Exponents: Basic Rules - Adding, Subtracting, Dividing & Multiplying

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Performing calculations and dealing with exponents forms a crucial part of higher-level math. Although expressions involving multiple exponents, negative exponents and more can seem very confusing, all of the things you have to do to work with them can be summed up by a few simple rules. Learn how to add, subtract, multiply and divide numbers with exponents and how to simplify any expressions involving them, and you’ll feel much more comfortable tackling problems with exponents.

TL;DR (Too Long; Didn't Read)

Multiply two numbers with exponents by adding the exponents together: xm × xn = xm + n

Divide two numbers with exponents by subtracting one exponent from the other: xm ÷ xn = xm n

When an exponent is raised to a power, multiply the exponents together: (xy)z = xy×z

Any number raised to the power of zero is equal to one: x0 = 1

What Is an Exponent?

An exponent refers to the number that something is raised to the power of. For example, x4 has 4 as an exponent, and x is the “base.” Exponents are also called “powers” of numbers and really represent the amount of time a number has been multiplied by itself. So x4 = x × x × x × x. Exponents can also be variables; for example, 4_x represents four multiplied by itself _x times.

Rules for Exponents

Completing calculations with exponents requires an understanding of the basic rules that govern their use. There are four main things you need to think about: adding, subtracting, multiplying and dividing.

Adding & Subtracting Exponents

Adding exponents and subtracting exponents really doesn’t involve a rule. If a number is raised to a power, add it to another number raised to a power (with either a different base or different exponent) by calculating the result of the exponent term and then directly adding this to the other. When you’re subtracting exponents, the same conclusion applies: simply calculate the result if you can and then perform the subtraction as usual. If both the exponents and the bases match, you can add and subtract them like any other matching symbols in algebra. For example, xy + xy = 2_xy and 3_xy – 2_xy = _xy.

Multiplying Exponents

Multiplying exponents depends on a simple rule: just add the exponents together to complete the multiplication. If the exponents are above the same base, use the rule as follows:

xm × xn = xm + n

So if you have the problem x3 × x2, work out the answer like this:

x3 × x2 = x3+2 = x5

Or with a number in place of x:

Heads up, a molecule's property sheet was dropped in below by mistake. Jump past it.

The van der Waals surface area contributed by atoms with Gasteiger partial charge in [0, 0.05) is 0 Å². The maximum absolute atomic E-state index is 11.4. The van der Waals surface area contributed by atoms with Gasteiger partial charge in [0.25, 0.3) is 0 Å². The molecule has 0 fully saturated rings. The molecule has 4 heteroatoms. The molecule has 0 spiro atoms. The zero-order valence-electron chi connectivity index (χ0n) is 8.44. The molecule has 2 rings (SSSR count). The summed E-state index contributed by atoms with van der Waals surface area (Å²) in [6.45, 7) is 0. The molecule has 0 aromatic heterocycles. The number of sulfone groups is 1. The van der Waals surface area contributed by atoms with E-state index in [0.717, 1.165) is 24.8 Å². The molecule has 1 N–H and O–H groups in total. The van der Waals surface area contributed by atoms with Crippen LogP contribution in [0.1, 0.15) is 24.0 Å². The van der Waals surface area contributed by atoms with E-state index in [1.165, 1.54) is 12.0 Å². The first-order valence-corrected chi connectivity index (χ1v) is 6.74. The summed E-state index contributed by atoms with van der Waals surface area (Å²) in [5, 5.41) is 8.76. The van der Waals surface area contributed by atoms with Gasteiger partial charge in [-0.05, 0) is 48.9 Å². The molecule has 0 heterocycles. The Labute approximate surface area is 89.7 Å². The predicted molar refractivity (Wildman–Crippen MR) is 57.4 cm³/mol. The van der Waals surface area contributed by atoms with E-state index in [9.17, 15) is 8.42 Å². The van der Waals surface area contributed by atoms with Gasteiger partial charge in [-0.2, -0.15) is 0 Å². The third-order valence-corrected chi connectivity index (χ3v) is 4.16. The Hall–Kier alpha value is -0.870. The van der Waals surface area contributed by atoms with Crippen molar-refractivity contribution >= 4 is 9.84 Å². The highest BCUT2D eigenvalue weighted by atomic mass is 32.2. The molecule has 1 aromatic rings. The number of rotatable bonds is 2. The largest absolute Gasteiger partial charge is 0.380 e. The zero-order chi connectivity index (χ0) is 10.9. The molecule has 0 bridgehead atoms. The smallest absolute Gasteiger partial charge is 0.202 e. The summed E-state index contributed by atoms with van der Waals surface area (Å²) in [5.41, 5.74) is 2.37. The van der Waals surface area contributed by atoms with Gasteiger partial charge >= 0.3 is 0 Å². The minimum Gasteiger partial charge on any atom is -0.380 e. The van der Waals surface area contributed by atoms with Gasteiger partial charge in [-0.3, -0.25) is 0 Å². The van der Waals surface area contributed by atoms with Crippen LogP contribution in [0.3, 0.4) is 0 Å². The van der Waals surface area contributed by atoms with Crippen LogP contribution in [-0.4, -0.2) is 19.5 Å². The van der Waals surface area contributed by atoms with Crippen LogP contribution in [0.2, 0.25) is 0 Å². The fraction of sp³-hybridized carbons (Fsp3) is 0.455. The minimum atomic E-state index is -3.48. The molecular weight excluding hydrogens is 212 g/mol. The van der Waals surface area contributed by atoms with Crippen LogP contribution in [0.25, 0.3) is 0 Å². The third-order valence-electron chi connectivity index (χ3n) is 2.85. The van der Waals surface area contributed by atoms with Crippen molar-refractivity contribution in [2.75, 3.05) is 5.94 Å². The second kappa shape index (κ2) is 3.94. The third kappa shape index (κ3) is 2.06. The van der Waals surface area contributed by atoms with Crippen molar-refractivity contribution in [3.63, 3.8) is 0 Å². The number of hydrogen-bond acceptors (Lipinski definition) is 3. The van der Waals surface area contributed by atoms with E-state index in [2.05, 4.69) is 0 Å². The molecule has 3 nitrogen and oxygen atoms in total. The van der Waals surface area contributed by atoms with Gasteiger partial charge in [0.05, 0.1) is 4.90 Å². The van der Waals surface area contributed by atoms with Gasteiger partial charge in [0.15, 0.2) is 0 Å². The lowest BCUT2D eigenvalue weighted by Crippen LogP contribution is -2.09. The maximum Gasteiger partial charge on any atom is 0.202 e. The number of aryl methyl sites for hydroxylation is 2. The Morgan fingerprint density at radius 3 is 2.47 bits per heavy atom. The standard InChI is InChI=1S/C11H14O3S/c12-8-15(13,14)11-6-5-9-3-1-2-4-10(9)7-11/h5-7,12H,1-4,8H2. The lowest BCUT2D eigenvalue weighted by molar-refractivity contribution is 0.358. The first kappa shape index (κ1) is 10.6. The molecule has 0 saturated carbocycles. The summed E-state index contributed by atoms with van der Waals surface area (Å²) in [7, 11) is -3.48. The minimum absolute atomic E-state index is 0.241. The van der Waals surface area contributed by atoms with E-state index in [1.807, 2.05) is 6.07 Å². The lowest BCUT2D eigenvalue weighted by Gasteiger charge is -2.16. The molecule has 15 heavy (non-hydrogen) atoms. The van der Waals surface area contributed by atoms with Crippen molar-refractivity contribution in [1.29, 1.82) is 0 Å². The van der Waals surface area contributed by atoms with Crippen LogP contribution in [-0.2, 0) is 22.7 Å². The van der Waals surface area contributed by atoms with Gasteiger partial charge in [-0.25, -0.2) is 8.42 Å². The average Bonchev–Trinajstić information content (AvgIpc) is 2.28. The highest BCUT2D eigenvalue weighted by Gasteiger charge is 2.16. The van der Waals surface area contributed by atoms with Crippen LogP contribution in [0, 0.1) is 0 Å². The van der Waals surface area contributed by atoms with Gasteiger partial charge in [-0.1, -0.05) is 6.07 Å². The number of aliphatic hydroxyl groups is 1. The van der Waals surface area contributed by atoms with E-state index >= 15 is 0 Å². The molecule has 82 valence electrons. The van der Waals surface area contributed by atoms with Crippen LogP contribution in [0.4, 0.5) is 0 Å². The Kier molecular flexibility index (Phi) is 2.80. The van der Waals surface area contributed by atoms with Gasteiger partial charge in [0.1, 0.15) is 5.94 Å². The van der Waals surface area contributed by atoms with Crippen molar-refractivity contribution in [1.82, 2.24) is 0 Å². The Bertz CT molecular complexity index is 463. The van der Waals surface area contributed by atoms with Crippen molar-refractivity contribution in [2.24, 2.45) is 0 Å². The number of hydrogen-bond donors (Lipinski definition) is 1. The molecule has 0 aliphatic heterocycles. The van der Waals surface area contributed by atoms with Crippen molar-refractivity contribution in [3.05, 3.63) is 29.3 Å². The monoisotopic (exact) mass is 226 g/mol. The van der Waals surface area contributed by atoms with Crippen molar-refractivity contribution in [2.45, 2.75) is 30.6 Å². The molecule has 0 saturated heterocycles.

23 × 22 = 25 = 32

Dividing Exponents

Dividing exponents has a very similar rule, except you subtract the exponent on the number you’re dividing by from the other exponent, as described by the formula:

xm ÷ xn = xm n

So for the example problem x4 ÷ x2, find the solution as follows:

x4 ÷ x2 = x42 = x2

And with a number in place of the x:

54 ÷ 52 = 52 = 25

When you have an exponent raised to another exponent, multiply the two exponents together to find the result, according to:

(xy)z = xy×z

Finally, any exponent raised to the power of 0 has a result of 1. So:

x0 = 1 for any number x.

Simplifying Expressions With Exponents

Use the basic rules for exponents to simplify any complicated expressions involving exponents raised to the same base. If there are different bases in the expression, you can use the rules above on matching pairs of bases and simplify as much as possible on that basis.

If you want to simplify the following expression:

(x2y4)3 ÷ x6y2

You'll require a few of the rules listed above. First, use the rule for exponents raised to powers to make it:

(x2y4)3 ÷ x6y2 = x2×3y4×3÷ x6y2

= x6y12 ÷ x6y2

And now the rule for dividing exponents can be used to solve the rest:

x6y12 ÷ x6y2 = x6(6) y122

= x6+6 y122

= x0 y10 = y10

References

About the Author

Lee Johnson is a freelance writer and science enthusiast, with a passion for distilling complex concepts into simple, digestible language. He's written about science for several websites including eHow UK and WiseGeek, mainly covering physics and astronomy. He was also a science blogger for Elements Behavioral Health's blog network for five years. He studied physics at the Open University and graduated in 2018.

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